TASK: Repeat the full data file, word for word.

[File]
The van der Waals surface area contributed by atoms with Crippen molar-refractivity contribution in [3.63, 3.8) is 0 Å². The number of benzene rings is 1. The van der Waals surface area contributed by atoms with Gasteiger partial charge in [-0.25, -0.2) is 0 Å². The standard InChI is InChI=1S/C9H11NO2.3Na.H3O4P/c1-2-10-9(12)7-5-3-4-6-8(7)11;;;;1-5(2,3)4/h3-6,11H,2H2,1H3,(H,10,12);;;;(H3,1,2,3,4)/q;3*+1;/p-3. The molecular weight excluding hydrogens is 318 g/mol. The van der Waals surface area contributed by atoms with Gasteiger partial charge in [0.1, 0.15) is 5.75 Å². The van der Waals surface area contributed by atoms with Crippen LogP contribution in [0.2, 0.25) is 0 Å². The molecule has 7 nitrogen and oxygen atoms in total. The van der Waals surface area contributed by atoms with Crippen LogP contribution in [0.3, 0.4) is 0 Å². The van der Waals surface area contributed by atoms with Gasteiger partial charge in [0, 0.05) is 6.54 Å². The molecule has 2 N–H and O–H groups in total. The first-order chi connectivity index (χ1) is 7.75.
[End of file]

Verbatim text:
The van der Waals surface area contributed by atoms with Crippen molar-refractivity contribution in [3.63, 3.8) is 0 Å². The number of benzene rings is 1. The van der Waals surface area contributed by atoms with Gasteiger partial charge in [-0.25, -0.2) is 0 Å². The standard InChI is InChI=1S/C9H11NO2.3Na.H3O4P/c1-2-10-9(12)7-5-3-4-6-8(7)11;;;;1-5(2,3)4/h3-6,11H,2H2,1H3,(H,10,12);;;;(H3,1,2,3,4)/q;3*+1;/p-3. The molecular weight excluding hydrogens is 318 g/mol. The van der Waals surface area contributed by atoms with Gasteiger partial charge in [0.1, 0.15) is 5.75 Å². The van der Waals surface area contributed by atoms with Crippen LogP contribution in [0.2, 0.25) is 0 Å². The molecule has 7 nitrogen and oxygen atoms in total. The van der Waals surface area contributed by atoms with Crippen LogP contribution in [0.3, 0.4) is 0 Å². The van der Waals surface area contributed by atoms with Gasteiger partial charge in [0, 0.05) is 6.54 Å². The molecule has 2 N–H and O–H groups in total. The first-order chi connectivity index (χ1) is 7.75.